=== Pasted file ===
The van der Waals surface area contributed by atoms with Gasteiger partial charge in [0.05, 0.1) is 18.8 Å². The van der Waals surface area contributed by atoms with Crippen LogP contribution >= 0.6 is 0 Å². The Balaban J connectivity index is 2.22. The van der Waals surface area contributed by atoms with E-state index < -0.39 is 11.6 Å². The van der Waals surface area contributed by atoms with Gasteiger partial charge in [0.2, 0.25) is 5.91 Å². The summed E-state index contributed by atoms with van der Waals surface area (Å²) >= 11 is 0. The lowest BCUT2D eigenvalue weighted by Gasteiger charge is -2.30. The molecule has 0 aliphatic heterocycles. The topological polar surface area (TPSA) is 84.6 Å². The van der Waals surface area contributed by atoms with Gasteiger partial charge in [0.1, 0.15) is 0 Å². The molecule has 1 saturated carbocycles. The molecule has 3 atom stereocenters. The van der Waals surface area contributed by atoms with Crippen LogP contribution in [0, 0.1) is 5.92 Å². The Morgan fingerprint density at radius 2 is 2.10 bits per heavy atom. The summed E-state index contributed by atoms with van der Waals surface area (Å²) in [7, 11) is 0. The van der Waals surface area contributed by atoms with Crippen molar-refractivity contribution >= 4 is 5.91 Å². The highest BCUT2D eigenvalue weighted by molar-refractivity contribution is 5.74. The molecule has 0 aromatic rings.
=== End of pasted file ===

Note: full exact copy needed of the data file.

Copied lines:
The van der Waals surface area contributed by atoms with Gasteiger partial charge in [0.05, 0.1) is 18.8 Å². The van der Waals surface area contributed by atoms with Crippen LogP contribution >= 0.6 is 0 Å². The Balaban J connectivity index is 2.22. The van der Waals surface area contributed by atoms with E-state index < -0.39 is 11.6 Å². The van der Waals surface area contributed by atoms with Gasteiger partial charge in [0.2, 0.25) is 5.91 Å². The summed E-state index contributed by atoms with van der Waals surface area (Å²) >= 11 is 0. The lowest BCUT2D eigenvalue weighted by Gasteiger charge is -2.30. The molecule has 0 aliphatic heterocycles. The topological polar surface area (TPSA) is 84.6 Å². The van der Waals surface area contributed by atoms with Gasteiger partial charge in [0.1, 0.15) is 0 Å². The molecule has 1 saturated carbocycles. The molecule has 3 atom stereocenters. The van der Waals surface area contributed by atoms with Crippen LogP contribution in [0, 0.1) is 5.92 Å². The Morgan fingerprint density at radius 2 is 2.10 bits per heavy atom. The summed E-state index contributed by atoms with van der Waals surface area (Å²) in [7, 11) is 0. The van der Waals surface area contributed by atoms with Crippen molar-refractivity contribution >= 4 is 5.91 Å². The highest BCUT2D eigenvalue weighted by molar-refractivity contribution is 5.74. The molecule has 0 aromatic rings.